Peter Aronsson with signed democracy declaration

Linnaeus University guards democracy every day – becomes first university to sign the Swedish Government’s democracy declaration

In 1921, the first Swedish parliamentary election in which both women and men had the right to vote took place. Which means that Swedish democracy is now celebrating its 100th anniversary. This jubilee is celebrated at a Democracy Day in Växjö this Thursday, at which Linnaeus University, Växjö municipality and Kronoberg County Administrative Board sign the democracy declaration from the government committee Democracy 100 years, which aims to gather and engage all forces that support democracy as governance.

As the first university, Linnaeus University joins the roughly 90 municipalities, government authorities and organisations, among them Kalmar County Administrative Board, which have already signed the declaration.

“A free academia is a precondition for a vital and initiated democratic dialogue. Education counteracts disinformation and anti-democratic forces and make citizens think independently. The education system provides the basis for a democratic society with respect for human rights. We are very happy that Linnaeus University now becomes the first university to sign the Declaration for a strong democracy”, says Peter Örn, chair of the committee Democracy 100 years.

A questioned democracy

The purpose of the declaration is to strengthen and develop democracy in Sweden and to make sure that it remains strong also in future centuries.

In addition to that all parties who sign the declaration are to take a stand for the equal value of all human beings and the fundamental freedoms and rights, all signatories have taken upon themselves to carry out activities that aim to put focus on and strengthen democracy.

“For us, it is important to sign this declaration. Democratic development requires an active knowledge base. We also contribute in a profiled way through the fact that one of our interdisciplinary knowledge environments works with the problems and challenges facing democracy, under the name A questioned democracy. To make sure that democracy stays vital is one of the most difficult and important societal challenges of our time”, says vice-chancellor Peter Aronsson.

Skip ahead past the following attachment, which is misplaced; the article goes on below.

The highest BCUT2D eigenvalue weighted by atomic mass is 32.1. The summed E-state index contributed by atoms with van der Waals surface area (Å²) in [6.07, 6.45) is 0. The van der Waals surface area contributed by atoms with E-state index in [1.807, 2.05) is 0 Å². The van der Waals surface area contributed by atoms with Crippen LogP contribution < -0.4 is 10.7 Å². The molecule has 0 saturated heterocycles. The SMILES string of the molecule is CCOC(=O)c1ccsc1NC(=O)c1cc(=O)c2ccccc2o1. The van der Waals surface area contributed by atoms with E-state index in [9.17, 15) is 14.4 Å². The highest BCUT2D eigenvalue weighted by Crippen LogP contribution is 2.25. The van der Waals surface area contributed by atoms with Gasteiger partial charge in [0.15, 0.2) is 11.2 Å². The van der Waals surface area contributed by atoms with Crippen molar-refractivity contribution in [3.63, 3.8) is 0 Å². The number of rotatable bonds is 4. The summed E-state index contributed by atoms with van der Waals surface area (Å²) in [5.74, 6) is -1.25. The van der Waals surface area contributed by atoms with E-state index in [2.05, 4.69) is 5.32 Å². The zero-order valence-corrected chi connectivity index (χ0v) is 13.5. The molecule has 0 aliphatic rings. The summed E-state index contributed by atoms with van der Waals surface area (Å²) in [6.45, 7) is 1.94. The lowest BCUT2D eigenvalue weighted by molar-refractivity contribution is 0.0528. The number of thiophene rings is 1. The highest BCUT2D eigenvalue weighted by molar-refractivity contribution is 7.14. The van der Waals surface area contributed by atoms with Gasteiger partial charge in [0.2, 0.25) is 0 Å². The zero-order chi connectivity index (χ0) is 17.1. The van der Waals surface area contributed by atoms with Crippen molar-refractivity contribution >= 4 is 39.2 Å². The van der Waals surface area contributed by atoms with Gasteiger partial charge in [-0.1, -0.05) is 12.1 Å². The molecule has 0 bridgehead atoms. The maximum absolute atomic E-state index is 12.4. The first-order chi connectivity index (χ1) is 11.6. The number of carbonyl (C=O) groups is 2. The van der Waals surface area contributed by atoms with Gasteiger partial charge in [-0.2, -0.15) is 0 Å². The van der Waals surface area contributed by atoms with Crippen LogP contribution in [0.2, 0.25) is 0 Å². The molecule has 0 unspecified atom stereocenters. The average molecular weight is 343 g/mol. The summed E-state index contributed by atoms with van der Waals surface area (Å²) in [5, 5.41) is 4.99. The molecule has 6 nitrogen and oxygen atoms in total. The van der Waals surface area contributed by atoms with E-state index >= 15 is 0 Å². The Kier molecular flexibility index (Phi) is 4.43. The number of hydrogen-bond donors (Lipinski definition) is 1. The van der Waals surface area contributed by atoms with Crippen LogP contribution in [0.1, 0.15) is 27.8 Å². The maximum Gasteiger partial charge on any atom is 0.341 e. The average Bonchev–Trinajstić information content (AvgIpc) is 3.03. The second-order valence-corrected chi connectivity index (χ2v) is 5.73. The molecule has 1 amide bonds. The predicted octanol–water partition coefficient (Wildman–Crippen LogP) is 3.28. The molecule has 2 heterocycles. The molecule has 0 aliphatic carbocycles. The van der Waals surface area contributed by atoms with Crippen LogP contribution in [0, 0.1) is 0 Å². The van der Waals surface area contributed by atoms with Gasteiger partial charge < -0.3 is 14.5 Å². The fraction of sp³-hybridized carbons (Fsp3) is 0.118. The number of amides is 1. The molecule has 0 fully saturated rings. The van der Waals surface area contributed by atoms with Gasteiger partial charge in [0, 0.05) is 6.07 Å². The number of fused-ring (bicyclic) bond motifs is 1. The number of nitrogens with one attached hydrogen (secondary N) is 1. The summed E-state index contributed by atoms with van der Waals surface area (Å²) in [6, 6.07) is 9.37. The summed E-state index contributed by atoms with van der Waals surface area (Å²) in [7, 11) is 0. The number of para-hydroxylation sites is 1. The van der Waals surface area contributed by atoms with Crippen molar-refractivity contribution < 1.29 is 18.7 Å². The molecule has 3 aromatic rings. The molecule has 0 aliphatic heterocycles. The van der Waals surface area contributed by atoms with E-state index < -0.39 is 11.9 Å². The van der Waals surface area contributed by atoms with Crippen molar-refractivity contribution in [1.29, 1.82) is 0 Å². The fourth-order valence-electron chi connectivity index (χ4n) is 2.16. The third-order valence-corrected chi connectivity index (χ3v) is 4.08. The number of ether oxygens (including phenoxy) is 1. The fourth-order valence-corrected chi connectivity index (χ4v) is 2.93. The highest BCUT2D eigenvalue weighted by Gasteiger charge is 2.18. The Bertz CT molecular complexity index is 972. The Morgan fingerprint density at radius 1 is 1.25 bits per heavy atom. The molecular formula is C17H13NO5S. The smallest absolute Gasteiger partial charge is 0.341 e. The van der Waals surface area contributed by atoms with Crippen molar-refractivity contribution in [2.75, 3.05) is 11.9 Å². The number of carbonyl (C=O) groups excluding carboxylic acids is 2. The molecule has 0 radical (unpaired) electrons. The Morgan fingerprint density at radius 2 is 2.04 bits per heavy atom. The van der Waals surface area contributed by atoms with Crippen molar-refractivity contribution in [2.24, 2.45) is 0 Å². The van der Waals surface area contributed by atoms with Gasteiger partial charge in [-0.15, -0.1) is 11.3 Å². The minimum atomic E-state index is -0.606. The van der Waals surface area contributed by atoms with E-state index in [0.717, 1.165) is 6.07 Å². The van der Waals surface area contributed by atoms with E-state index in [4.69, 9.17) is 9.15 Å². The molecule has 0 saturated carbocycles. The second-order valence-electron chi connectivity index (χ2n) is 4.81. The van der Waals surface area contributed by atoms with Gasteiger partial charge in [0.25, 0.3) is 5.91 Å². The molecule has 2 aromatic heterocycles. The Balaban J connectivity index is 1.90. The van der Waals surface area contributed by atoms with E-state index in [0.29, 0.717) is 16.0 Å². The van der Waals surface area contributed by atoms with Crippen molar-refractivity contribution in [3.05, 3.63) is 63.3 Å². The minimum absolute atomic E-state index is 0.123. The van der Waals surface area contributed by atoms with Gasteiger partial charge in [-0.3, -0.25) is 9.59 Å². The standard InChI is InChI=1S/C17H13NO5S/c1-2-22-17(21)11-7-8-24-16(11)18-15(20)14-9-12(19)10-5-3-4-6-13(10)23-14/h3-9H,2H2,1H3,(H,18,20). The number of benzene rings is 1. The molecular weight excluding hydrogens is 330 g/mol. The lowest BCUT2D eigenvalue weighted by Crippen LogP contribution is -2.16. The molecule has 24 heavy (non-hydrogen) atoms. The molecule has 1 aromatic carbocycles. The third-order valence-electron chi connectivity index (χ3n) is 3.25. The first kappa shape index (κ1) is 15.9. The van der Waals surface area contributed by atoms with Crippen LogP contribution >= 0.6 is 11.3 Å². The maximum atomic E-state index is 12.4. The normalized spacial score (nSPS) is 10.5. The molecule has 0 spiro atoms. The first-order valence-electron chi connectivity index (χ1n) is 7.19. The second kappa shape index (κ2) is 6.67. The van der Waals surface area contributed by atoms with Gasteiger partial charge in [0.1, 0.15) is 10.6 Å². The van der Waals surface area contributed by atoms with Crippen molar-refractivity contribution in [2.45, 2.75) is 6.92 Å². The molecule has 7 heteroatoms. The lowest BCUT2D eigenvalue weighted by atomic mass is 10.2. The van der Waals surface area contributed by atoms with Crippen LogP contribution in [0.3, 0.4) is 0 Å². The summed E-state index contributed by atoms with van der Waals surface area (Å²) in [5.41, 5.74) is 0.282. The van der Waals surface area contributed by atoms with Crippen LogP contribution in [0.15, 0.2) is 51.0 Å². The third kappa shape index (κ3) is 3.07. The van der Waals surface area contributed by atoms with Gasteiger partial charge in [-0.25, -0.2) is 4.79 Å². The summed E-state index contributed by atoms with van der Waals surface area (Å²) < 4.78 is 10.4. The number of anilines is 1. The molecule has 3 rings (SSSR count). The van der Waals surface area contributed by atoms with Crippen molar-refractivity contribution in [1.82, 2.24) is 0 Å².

Linnaeus University’s commitment is not about creating new projects. Instead, the university’s commitment focuses on further developing many of the democracy projects that are already ongoing. In addition to the fact that Linnaeus University will be a clear collaboration partner for the County Administrative Boards in Kalmar and Kronoberg, the university’s commitment involves a number of concrete goals.

“We will continue to develop our knowledge environments to set knowledge in motion for a sustainable societal development. We will also continue our work with,, and the podcast Demokratibyggarna. What is more, we will develop our participation in Kalmarsunds Pride and Växjö Pride during each respective Pride week”, says Tobias Bromander, senior lecturer in political science, who is also part of the management team for A questioned democracy.

The declaration has been produced by the committee Democracy 100 years, which has been commissioned by the Swedish Government to plan, coordinate and implement measures and activities to strengthen democracy, during the period 2018–2021. The measures are gathered under the heading Our democracy – worth guarding every day.

In the beginning of 2022, all signatories of the declaration are to provide a short account of what activities have been carried out linked to the commitment.